The sixteenth climate conference of the UN started today in Cancun, Mexico. The conference has drawn very little media attention, and few Wageningen scientists are attending. Dr. Kristine Kern, associate professor of Environmental Policy, explains why.
Why has there been so little attention for this conference?
'Last year's Copenhagen conference got a lot of publicity and expectations ran very high. But it turned out to be a failure, maybe because of this high pressure. The UN now needs results and less negative publicity. But more importantly, the financial crisis has driven climate change off the agenda in many countries.'
Are you optimistic about Mexico?
'No, the situation seems to be worse than last year. The USA plays a crucial role in these conferences, but there is little attention for the conference there. In the New York Times, for example, only a few articles on climate change have been published recently. If the USA does not commit to binding targets, then China, the biggest emitter of greenhouse gasses, will not change its position either.'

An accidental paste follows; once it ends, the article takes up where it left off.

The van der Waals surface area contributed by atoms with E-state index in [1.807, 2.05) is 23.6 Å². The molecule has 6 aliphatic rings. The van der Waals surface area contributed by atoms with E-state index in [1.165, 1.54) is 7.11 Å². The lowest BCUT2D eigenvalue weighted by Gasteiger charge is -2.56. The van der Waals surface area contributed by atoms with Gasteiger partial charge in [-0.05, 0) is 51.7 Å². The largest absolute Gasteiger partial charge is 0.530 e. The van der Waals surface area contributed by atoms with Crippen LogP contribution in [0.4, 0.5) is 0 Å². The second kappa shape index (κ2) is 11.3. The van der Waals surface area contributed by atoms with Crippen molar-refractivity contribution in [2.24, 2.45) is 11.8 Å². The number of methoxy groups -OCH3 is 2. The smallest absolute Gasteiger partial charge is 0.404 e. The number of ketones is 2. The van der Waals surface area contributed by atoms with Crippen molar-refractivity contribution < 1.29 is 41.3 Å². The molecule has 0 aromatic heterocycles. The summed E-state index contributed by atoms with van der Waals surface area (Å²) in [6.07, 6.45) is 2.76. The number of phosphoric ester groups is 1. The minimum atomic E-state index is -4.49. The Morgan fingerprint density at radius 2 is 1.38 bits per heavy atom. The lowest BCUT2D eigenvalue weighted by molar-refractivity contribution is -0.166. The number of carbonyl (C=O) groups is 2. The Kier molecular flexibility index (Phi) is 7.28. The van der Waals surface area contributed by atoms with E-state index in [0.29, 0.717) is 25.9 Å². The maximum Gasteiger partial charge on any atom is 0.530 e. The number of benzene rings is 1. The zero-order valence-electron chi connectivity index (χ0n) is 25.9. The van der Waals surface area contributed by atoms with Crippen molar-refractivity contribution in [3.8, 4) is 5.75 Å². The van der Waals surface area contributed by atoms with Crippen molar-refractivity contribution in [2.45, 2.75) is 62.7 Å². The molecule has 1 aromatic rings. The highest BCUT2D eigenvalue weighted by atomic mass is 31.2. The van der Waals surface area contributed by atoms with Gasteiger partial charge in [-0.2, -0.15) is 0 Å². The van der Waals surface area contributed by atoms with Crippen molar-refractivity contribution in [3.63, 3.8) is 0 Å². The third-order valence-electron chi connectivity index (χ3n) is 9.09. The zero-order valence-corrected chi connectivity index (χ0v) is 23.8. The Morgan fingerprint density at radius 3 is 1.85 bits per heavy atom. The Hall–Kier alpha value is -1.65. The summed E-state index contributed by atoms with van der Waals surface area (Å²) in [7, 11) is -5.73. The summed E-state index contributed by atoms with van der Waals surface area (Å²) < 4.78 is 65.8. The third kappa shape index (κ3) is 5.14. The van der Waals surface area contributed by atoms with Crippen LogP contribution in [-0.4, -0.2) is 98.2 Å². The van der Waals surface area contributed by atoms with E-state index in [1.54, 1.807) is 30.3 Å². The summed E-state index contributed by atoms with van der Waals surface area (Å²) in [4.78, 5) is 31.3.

Can we expect any results?
'There may be some improvement on some issues. For example, preventing deforestation and forest degradation in developing countries (http://www.un-redd.org/). Consensus is close. The EU has already made promises concerning funding, but fulfilling them may become a problem because of the financial crisis.'
Is this the last chance for a new global climate agreement?
'The Kyoto protocol runs out in 2012, and this is why some call Cancun the last chance for a new global agreement. It is very difficult, however, to find a consensus among around 190 countries. An alternative is that smaller groups, such as the G20, reach a consensus. The G20 includes the biggest emitters. So negotiations there may be more effective.'
Why are you not attending?
'I would like to attend, but it is time-consuming and requires financial resources. And it generates even more greenhouse gasses.'